Abandoning the hometown team is hardly a sacrifice in an age of sports-viewing packages—MLB at Bat, for example, or NBA League Pass—that allow people to pay a flat fee and see most games around the country. These packages make it easier to root for far-flung teams.
Seismic shifts in the leagues themselves are also accelerating change. Savvy coaches and team owners, many supported by advanced analytics, trade players when their value peaks, even if that means shipping off hometown heroes still in their prime. It’s a business goes the standard defense of such moves. In the past, players have been pilloried for having the gall to pursue their own self-interest, financial or otherwise, in choosing which team to play for. But that stigma is disappearing. Stars now routinely use their free agency to maximize their salary or shop for championship-contending teams, challenging the assumption that they owe a vassal’s fealty to owners who themselves display no such loyalty. In turn, fans are further encouraged toward a more Marxist view of the sporting world, where allegiances flow through labor (individual players) rather than through capital (franchises).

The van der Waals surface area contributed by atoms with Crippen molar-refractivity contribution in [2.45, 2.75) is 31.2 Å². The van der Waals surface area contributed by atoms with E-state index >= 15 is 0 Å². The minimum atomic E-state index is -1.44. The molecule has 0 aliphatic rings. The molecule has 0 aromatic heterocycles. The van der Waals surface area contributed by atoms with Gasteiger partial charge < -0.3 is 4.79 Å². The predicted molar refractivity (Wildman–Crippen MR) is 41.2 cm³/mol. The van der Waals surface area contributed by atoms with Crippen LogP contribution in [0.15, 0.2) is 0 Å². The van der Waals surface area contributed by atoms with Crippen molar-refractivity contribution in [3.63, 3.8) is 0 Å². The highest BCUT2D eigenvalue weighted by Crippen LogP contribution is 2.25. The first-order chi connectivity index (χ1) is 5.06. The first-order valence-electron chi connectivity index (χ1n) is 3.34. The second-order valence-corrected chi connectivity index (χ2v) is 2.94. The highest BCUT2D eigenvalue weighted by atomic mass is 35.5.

Some might fear that my proposal will lead to a new age of inequality in which everyone roots for the winners, leaving struggling franchises to wallow in the basement. I’m not too concerned. American sports have a Marxist tradition of their own, in which leagues redistribute the wealth of successful big-market teams and otherwise encourage parity. The poorest teams receive the equivalent of welfare paid out of shared television revenue, and the poorest-performing teams typically get the top draft picks. What none of these teams will get, if fluid fandom catches on, is a guarantee that local fans will watch and attend games should teams fail to invest those handouts wisely.
After the New York Yankees, my most embarrassing fair-weather allegiance is to LeBron James. In 2016, James won the NBA championship with the Cleveland Cavaliers in a dramatic seven-game series. With blanched knuckles, I watched the final game from a New York City bar with two brothers of Iranian descent whose parents lived in Puerto Rico. None of us had the slightest connection, ancestral or autobiographical, to northeast Ohio. But when time expired, we screamed in joy, jumped up and down, and embraced total strangers. A traditionalist would argue that we’d cheated by cutting to the front of some imaginary line snaking toward such championship glories. Sure, maybe I enjoyed the victory a bit less than some long-suffering Clevelander. But unlike that fan, I’ve got James’s 2019 title with the Los Angeles Lakers to look forward to. (https://www.theatlantic.com/magazine/archive/2018/05/in-praise-of-fair-weather-fandom/556841/)